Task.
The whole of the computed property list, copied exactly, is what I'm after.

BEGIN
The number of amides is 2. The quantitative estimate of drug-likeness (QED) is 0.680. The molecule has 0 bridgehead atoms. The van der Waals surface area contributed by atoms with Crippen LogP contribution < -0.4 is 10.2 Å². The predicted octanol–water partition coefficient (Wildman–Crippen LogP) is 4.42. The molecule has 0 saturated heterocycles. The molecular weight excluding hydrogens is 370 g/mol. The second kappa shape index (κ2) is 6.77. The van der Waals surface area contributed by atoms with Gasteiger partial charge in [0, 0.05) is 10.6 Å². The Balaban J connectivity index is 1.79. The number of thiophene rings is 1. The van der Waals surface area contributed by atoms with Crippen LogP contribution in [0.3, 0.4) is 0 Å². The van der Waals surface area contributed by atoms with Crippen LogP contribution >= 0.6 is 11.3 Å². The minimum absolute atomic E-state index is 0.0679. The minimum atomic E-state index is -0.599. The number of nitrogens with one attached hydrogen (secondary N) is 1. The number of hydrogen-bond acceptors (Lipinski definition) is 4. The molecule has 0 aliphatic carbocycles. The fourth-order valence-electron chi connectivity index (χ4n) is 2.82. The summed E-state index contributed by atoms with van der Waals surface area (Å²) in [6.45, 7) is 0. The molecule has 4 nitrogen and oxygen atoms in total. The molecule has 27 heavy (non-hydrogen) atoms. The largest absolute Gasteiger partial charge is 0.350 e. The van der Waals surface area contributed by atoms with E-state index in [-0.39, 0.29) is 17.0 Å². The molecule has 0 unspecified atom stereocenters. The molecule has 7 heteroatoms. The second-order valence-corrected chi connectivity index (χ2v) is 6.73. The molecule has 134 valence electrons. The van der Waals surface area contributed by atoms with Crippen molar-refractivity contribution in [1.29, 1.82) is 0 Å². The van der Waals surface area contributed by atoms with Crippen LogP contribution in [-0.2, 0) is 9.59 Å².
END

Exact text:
The number of amides is 2. The quantitative estimate of drug-likeness (QED) is 0.680. The molecule has 0 bridgehead atoms. The van der Waals surface area contributed by atoms with Crippen LogP contribution < -0.4 is 10.2 Å². The predicted octanol–water partition coefficient (Wildman–Crippen LogP) is 4.42. The molecule has 0 saturated heterocycles. The molecular weight excluding hydrogens is 370 g/mol. The second kappa shape index (κ2) is 6.77. The van der Waals surface area contributed by atoms with Gasteiger partial charge in [0, 0.05) is 10.6 Å². The Balaban J connectivity index is 1.79. The number of thiophene rings is 1. The van der Waals surface area contributed by atoms with Crippen LogP contribution in [0.3, 0.4) is 0 Å². The van der Waals surface area contributed by atoms with Crippen LogP contribution >= 0.6 is 11.3 Å². The minimum absolute atomic E-state index is 0.0679. The minimum atomic E-state index is -0.599. The number of nitrogens with one attached hydrogen (secondary N) is 1. The number of hydrogen-bond acceptors (Lipinski definition) is 4. The molecule has 0 aliphatic carbocycles. The fourth-order valence-electron chi connectivity index (χ4n) is 2.82. The summed E-state index contributed by atoms with van der Waals surface area (Å²) in [6.45, 7) is 0. The molecule has 4 nitrogen and oxygen atoms in total. The molecule has 27 heavy (non-hydrogen) atoms. The largest absolute Gasteiger partial charge is 0.350 e. The van der Waals surface area contributed by atoms with E-state index in [-0.39, 0.29) is 17.0 Å². The molecule has 0 unspecified atom stereocenters. The molecule has 7 heteroatoms. The second-order valence-corrected chi connectivity index (χ2v) is 6.73. The molecule has 134 valence electrons. The van der Waals surface area contributed by atoms with Crippen molar-refractivity contribution in [1.29, 1.82) is 0 Å². The van der Waals surface area contributed by atoms with Crippen LogP contribution in [-0.2, 0) is 9.59 Å².